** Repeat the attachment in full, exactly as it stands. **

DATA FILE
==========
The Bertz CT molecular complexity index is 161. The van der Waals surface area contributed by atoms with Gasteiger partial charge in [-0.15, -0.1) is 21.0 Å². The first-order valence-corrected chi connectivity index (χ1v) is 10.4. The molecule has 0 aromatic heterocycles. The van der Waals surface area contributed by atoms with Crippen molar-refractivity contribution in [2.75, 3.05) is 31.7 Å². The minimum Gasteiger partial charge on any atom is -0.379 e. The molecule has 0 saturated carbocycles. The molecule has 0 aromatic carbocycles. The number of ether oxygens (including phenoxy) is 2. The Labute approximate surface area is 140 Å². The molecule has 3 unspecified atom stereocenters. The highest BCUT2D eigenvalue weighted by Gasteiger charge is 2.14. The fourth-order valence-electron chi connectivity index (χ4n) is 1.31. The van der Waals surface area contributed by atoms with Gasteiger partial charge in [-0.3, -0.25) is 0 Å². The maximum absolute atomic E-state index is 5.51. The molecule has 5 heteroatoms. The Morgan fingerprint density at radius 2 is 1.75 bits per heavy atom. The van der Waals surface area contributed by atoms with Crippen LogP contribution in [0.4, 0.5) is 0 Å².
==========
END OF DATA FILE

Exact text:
The Bertz CT molecular complexity index is 161. The van der Waals surface area contributed by atoms with Gasteiger partial charge in [-0.15, -0.1) is 21.0 Å². The first-order valence-corrected chi connectivity index (χ1v) is 10.4. The molecule has 0 aromatic heterocycles. The van der Waals surface area contributed by atoms with Crippen molar-refractivity contribution in [2.75, 3.05) is 31.7 Å². The minimum Gasteiger partial charge on any atom is -0.379 e. The molecule has 0 saturated carbocycles. The molecule has 0 aromatic carbocycles. The number of ether oxygens (including phenoxy) is 2. The Labute approximate surface area is 140 Å². The molecule has 3 unspecified atom stereocenters. The highest BCUT2D eigenvalue weighted by Gasteiger charge is 2.14. The fourth-order valence-electron chi connectivity index (χ4n) is 1.31. The van der Waals surface area contributed by atoms with Gasteiger partial charge in [-0.3, -0.25) is 0 Å². The maximum absolute atomic E-state index is 5.51. The molecule has 5 heteroatoms. The Morgan fingerprint density at radius 2 is 1.75 bits per heavy atom. The van der Waals surface area contributed by atoms with Crippen LogP contribution in [0.4, 0.5) is 0 Å².